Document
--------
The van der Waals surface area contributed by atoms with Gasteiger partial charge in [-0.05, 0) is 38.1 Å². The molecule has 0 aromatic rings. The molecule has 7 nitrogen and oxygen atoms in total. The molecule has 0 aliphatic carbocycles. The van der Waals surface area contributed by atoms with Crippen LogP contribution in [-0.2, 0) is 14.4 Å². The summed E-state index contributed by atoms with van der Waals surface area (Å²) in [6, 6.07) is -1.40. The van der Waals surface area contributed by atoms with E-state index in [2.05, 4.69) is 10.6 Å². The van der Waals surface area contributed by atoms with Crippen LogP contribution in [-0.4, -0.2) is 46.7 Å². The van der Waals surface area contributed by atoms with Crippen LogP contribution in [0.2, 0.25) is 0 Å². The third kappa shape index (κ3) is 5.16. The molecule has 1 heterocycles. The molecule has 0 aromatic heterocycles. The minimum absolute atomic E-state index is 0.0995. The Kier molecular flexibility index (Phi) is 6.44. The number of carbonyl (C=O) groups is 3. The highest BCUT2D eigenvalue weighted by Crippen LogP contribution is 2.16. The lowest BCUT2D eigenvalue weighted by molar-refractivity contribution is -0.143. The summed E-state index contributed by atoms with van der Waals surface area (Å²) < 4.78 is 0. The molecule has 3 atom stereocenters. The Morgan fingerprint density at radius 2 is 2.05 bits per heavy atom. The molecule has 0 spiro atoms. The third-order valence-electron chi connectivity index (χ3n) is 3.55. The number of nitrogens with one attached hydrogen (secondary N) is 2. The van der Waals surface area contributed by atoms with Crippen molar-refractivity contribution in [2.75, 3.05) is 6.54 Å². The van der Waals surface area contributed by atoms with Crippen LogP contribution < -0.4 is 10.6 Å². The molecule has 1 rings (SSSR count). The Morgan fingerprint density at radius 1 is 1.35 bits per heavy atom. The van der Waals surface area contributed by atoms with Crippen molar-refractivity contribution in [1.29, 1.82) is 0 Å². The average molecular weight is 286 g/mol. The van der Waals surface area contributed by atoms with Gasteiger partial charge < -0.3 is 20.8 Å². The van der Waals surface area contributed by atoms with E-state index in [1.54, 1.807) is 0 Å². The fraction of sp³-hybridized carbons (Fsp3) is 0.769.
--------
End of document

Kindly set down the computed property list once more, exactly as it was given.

The van der Waals surface area contributed by atoms with Gasteiger partial charge in [-0.05, 0) is 38.1 Å². The molecule has 0 aromatic rings. The molecule has 7 nitrogen and oxygen atoms in total. The molecule has 0 aliphatic carbocycles. The van der Waals surface area contributed by atoms with Crippen LogP contribution in [-0.2, 0) is 14.4 Å². The summed E-state index contributed by atoms with van der Waals surface area (Å²) in [6, 6.07) is -1.40. The van der Waals surface area contributed by atoms with E-state index in [2.05, 4.69) is 10.6 Å². The van der Waals surface area contributed by atoms with Crippen LogP contribution in [-0.4, -0.2) is 46.7 Å². The van der Waals surface area contributed by atoms with Crippen LogP contribution in [0.2, 0.25) is 0 Å². The third kappa shape index (κ3) is 5.16. The molecule has 1 heterocycles. The molecule has 0 aromatic heterocycles. The minimum absolute atomic E-state index is 0.0995. The Kier molecular flexibility index (Phi) is 6.44. The number of carbonyl (C=O) groups is 3. The highest BCUT2D eigenvalue weighted by Crippen LogP contribution is 2.16. The lowest BCUT2D eigenvalue weighted by molar-refractivity contribution is -0.143. The summed E-state index contributed by atoms with van der Waals surface area (Å²) < 4.78 is 0. The molecule has 3 atom stereocenters. The Morgan fingerprint density at radius 2 is 2.05 bits per heavy atom. The molecule has 0 spiro atoms. The third-order valence-electron chi connectivity index (χ3n) is 3.55. The number of nitrogens with one attached hydrogen (secondary N) is 2. The van der Waals surface area contributed by atoms with Crippen molar-refractivity contribution in [2.75, 3.05) is 6.54 Å². The van der Waals surface area contributed by atoms with Crippen LogP contribution < -0.4 is 10.6 Å². The molecule has 1 rings (SSSR count). The Morgan fingerprint density at radius 1 is 1.35 bits per heavy atom. The van der Waals surface area contributed by atoms with Crippen molar-refractivity contribution in [1.29, 1.82) is 0 Å². The average molecular weight is 286 g/mol. The van der Waals surface area contributed by atoms with Gasteiger partial charge < -0.3 is 20.8 Å². The van der Waals surface area contributed by atoms with E-state index in [1.54, 1.807) is 0 Å². The fraction of sp³-hybridized carbons (Fsp3) is 0.769.